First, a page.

Puerto Rico Goes Dark (Again) as Earthquakes Rattle Island

The utility PREPA said it could take weeks to stabilize Puerto Rico's electric system

4 min read
A darkened street in Puerto Rico.
San Juan was plunged in darkness after a 6.4 magnitude earthquake rattled Puerto Rico early on 7 January, 2020, leaving the island largely without power.
Photo: Arduengo/Getty Images

Update: On 14 January, PREPA said service had been restored for 99 percent of its customers, though urged customers to use electricity moderately to help stabilize the system, which was still experiencing outages in some areas.

A series of earthquakes left Puerto Rico in the dark this week as power outages swept nearly the entire island. About 80 percent of utility customers had power restored by Friday afternoon, yet authorities warned it could take weeks to stabilize the overall system. 

A 6.4-magnitude earthquake rocked the U.S. territory on 7 January following days of seismic activity. Temblors and aftershocks leveled buildings, split streets, and severely damaged the island’s largest power plant, Costa Sur. The blackouts hit a system still reeling from 2017’s Hurricane Maria—which knocked out the entire grid and required $3.2 billion in repairs.

José Ortiz, CEO of the state-run Puerto Rico Electric Power Authority (PREPA), said the 820-megawatt Costa Sur facility suffered the brunt of the earthquake damage. The oil- and gas-burning power plant generates more than one-fourth of the island’s electricity, but this week it became a scene of cracked foundations, fallen equipment, ruptured turbines, and spilled water tanks. When Ortiz toured the plant on 8 January, a smaller earthquake shook the structure and forced utility workers outside. 

“Costa Sur is a disaster,” Ortiz said later in a radio interview. “It’s still very unsafe.” He said it could take PREPA a year or longer to repair the power plant in Guayanilla, a municipality near the earthquake epicenters.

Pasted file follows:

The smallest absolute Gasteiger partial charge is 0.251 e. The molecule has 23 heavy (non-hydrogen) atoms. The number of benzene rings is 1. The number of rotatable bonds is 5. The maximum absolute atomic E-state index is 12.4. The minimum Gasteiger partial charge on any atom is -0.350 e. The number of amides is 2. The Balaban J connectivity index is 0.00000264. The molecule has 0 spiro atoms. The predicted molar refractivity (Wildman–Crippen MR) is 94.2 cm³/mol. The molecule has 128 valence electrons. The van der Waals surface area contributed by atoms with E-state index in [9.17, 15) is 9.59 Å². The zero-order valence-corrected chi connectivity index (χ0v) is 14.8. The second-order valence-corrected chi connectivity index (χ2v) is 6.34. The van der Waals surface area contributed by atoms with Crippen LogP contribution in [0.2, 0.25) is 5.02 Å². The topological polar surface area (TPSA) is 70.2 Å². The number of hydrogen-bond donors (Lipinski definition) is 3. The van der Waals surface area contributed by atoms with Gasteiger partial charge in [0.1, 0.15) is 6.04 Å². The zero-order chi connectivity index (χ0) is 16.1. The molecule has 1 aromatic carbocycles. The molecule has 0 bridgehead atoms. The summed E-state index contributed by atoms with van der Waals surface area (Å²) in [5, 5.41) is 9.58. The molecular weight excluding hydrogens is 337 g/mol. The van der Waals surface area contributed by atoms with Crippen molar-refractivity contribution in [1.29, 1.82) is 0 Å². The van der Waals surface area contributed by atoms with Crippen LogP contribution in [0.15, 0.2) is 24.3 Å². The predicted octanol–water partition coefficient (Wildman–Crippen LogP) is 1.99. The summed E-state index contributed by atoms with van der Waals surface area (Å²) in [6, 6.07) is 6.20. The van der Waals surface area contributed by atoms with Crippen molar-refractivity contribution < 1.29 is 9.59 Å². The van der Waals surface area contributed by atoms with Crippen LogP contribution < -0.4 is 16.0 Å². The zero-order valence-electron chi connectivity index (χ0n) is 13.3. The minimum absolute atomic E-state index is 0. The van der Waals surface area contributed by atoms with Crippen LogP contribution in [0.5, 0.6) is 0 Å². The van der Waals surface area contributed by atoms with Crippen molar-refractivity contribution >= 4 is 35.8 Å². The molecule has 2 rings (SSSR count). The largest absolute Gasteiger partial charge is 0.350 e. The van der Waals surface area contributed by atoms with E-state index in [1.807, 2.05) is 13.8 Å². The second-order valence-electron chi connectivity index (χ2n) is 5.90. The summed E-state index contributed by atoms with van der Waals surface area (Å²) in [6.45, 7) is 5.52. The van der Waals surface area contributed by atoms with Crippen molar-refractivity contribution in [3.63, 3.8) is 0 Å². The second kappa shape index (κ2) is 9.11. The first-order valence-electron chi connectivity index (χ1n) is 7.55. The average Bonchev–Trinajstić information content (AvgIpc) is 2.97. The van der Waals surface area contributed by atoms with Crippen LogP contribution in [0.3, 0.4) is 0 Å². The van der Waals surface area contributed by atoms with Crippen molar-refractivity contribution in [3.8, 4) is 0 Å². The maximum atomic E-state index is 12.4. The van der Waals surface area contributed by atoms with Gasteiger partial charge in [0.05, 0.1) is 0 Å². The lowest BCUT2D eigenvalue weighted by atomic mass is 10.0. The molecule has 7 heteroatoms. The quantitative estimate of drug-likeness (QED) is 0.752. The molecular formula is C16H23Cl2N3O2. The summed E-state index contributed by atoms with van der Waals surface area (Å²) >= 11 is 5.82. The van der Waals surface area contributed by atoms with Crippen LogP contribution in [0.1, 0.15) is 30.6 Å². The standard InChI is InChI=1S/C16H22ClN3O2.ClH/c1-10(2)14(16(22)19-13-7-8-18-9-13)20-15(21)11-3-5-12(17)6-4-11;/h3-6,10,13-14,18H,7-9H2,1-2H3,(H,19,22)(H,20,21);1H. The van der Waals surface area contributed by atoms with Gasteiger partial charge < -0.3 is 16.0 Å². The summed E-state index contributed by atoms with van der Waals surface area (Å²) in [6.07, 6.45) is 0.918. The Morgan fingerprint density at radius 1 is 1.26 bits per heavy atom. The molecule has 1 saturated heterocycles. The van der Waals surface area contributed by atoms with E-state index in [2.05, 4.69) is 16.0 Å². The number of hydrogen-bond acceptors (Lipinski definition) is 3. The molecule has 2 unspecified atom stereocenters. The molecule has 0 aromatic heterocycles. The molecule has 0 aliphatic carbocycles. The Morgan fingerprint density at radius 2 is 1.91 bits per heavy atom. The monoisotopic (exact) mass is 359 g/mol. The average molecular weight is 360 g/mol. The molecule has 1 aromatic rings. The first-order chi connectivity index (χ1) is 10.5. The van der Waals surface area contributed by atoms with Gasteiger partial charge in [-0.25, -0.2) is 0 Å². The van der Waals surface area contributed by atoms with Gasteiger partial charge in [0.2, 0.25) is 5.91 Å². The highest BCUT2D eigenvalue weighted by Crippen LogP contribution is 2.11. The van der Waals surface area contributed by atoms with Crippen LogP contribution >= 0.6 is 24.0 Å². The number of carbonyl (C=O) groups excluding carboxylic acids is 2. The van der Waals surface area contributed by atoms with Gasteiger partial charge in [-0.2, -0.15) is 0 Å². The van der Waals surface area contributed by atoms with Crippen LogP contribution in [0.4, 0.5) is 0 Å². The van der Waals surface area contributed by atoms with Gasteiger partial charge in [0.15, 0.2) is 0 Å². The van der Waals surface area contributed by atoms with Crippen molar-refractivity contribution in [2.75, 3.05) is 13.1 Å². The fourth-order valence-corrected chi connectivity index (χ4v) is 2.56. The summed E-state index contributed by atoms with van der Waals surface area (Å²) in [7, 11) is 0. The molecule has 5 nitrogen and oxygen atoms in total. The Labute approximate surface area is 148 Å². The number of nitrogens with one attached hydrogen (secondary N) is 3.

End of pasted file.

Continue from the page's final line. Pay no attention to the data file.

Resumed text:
Power outages began earlier this week after temblors triggered automatic emergency response systems, which shut off power plants as a safety mechanism, Puerto Rico’s Gov. Wanda Vázquez Garced told the press. But Tuesday’s quake caused physical damage. PREPA engineers were able to restore power within hours to some parts of the island. Yet two-thirds of the utility’s 1.4 million customers remained without power for days. 

A map of Puerto Rico shows where recent earthquakes have occurred, primarily along the southern coast. The map shows the distribution of seismicity southwest of Puerto Rico in December 2019 and January 2020. Earthquake symbols are sized by magnitude and colored according to the time of the earthquake relative to 28 December, 2019. Illustration: U.S. Geological Survey

Costa Sur, as its Spanish name suggests, overlooks the azure waters of Puerto Rico’s south coast. The 47-year-old power plant receives piped natural gas from a newer, neighboring facility run by EcoEléctrica, which also operates a 500-megawatt gas plant. About 70 percent of the island’s power generation is in the south, while 70 percent of power demand is in the north, in cities like the capital San Juan. 

When Hurricane Maria struck the island two years ago, it cut a diagonal path from southeast to northwest, mowing down key transmission lines that link supply to demand. Today, however, all of Puerto Rico remains interconnected, meaning that its substations are energized and able to supply power, Ortiz explained. The problem is there’s not enough electricity to distribute.

“What we need is to start generating power,” the PREPA chief said at a Thursday news conference. 

To power all of Puerto Rico’s households, PREPA needs an average of 1,800 megawatts at night and 2,300 megawatts during hours of peak demand. By Friday afternoon, the island was generating 1,400 megawatts, up from about 540 megawatts on Wednesday, according to the utility

About 70 percent of the island’s power generation is in the south, while 70 percent of power demand is in the north.